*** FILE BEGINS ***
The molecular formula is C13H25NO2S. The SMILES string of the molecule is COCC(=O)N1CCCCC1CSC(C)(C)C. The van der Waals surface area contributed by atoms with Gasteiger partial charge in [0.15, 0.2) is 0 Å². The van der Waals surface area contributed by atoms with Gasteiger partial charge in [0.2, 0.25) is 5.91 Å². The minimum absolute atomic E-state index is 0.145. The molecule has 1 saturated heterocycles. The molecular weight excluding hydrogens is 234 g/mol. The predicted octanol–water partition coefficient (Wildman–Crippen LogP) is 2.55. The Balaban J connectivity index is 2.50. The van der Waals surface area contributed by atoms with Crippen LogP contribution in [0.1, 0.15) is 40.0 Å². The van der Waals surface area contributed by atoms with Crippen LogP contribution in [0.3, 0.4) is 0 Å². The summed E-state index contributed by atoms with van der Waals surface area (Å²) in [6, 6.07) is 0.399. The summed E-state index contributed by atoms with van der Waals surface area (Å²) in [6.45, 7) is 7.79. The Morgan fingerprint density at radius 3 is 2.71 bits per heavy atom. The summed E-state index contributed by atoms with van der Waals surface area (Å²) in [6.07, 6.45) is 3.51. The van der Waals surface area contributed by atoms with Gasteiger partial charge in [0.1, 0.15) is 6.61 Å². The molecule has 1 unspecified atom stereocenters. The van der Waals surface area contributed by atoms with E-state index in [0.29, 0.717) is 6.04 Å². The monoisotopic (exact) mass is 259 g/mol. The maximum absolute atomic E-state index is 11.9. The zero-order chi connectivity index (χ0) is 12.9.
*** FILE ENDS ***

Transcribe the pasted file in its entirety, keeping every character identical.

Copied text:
The molecular formula is C13H25NO2S. The SMILES string of the molecule is COCC(=O)N1CCCCC1CSC(C)(C)C. The van der Waals surface area contributed by atoms with Gasteiger partial charge in [0.15, 0.2) is 0 Å². The van der Waals surface area contributed by atoms with Gasteiger partial charge in [0.2, 0.25) is 5.91 Å². The minimum absolute atomic E-state index is 0.145. The molecule has 1 saturated heterocycles. The molecular weight excluding hydrogens is 234 g/mol. The predicted octanol–water partition coefficient (Wildman–Crippen LogP) is 2.55. The Balaban J connectivity index is 2.50. The van der Waals surface area contributed by atoms with Crippen LogP contribution in [0.1, 0.15) is 40.0 Å². The van der Waals surface area contributed by atoms with Crippen LogP contribution in [0.3, 0.4) is 0 Å². The summed E-state index contributed by atoms with van der Waals surface area (Å²) in [6, 6.07) is 0.399. The summed E-state index contributed by atoms with van der Waals surface area (Å²) in [6.45, 7) is 7.79. The Morgan fingerprint density at radius 3 is 2.71 bits per heavy atom. The summed E-state index contributed by atoms with van der Waals surface area (Å²) in [6.07, 6.45) is 3.51. The van der Waals surface area contributed by atoms with Gasteiger partial charge in [0.1, 0.15) is 6.61 Å². The molecule has 1 unspecified atom stereocenters. The van der Waals surface area contributed by atoms with E-state index in [0.29, 0.717) is 6.04 Å². The monoisotopic (exact) mass is 259 g/mol. The maximum absolute atomic E-state index is 11.9. The zero-order chi connectivity index (χ0) is 12.9.